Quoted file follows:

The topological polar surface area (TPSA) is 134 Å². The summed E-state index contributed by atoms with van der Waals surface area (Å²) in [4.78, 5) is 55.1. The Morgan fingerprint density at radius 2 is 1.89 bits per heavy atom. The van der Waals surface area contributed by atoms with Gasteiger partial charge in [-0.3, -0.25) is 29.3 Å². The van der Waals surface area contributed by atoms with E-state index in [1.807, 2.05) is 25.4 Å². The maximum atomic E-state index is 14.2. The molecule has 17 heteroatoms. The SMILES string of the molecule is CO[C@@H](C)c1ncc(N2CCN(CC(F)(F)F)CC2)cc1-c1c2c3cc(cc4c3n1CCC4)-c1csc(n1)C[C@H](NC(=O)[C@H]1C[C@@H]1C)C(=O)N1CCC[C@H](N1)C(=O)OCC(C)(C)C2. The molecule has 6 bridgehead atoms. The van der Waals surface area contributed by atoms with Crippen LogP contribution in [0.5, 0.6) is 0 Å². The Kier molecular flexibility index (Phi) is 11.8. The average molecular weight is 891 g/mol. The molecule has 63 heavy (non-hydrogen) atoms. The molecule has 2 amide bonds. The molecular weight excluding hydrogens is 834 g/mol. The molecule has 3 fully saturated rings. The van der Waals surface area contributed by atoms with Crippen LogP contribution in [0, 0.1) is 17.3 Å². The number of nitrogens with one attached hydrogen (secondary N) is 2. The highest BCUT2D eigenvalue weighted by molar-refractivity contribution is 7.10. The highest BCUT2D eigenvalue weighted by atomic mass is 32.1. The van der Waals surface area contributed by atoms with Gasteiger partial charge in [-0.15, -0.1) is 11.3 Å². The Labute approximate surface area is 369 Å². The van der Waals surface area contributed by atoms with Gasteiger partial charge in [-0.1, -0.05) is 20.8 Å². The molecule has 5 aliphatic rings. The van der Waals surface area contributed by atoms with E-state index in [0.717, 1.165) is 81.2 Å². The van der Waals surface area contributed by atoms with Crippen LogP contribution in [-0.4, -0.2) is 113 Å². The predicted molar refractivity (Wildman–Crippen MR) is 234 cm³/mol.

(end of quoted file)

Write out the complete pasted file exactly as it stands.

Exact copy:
The topological polar surface area (TPSA) is 134 Å². The summed E-state index contributed by atoms with van der Waals surface area (Å²) in [4.78, 5) is 55.1. The Morgan fingerprint density at radius 2 is 1.89 bits per heavy atom. The van der Waals surface area contributed by atoms with Gasteiger partial charge in [-0.3, -0.25) is 29.3 Å². The van der Waals surface area contributed by atoms with E-state index in [1.807, 2.05) is 25.4 Å². The maximum atomic E-state index is 14.2. The molecule has 17 heteroatoms. The SMILES string of the molecule is CO[C@@H](C)c1ncc(N2CCN(CC(F)(F)F)CC2)cc1-c1c2c3cc(cc4c3n1CCC4)-c1csc(n1)C[C@H](NC(=O)[C@H]1C[C@@H]1C)C(=O)N1CCC[C@H](N1)C(=O)OCC(C)(C)C2. The molecule has 6 bridgehead atoms. The van der Waals surface area contributed by atoms with Crippen LogP contribution in [0.5, 0.6) is 0 Å². The Kier molecular flexibility index (Phi) is 11.8. The average molecular weight is 891 g/mol. The molecule has 63 heavy (non-hydrogen) atoms. The molecule has 2 amide bonds. The molecular weight excluding hydrogens is 834 g/mol. The molecule has 3 fully saturated rings. The van der Waals surface area contributed by atoms with Crippen LogP contribution in [0, 0.1) is 17.3 Å². The number of nitrogens with one attached hydrogen (secondary N) is 2. The highest BCUT2D eigenvalue weighted by molar-refractivity contribution is 7.10. The highest BCUT2D eigenvalue weighted by atomic mass is 32.1. The van der Waals surface area contributed by atoms with Gasteiger partial charge in [-0.15, -0.1) is 11.3 Å². The Labute approximate surface area is 369 Å². The van der Waals surface area contributed by atoms with Gasteiger partial charge in [-0.1, -0.05) is 20.8 Å². The molecule has 5 aliphatic rings. The van der Waals surface area contributed by atoms with E-state index in [0.717, 1.165) is 81.2 Å². The van der Waals surface area contributed by atoms with Crippen LogP contribution in [-0.4, -0.2) is 113 Å². The predicted molar refractivity (Wildman–Crippen MR) is 234 cm³/mol.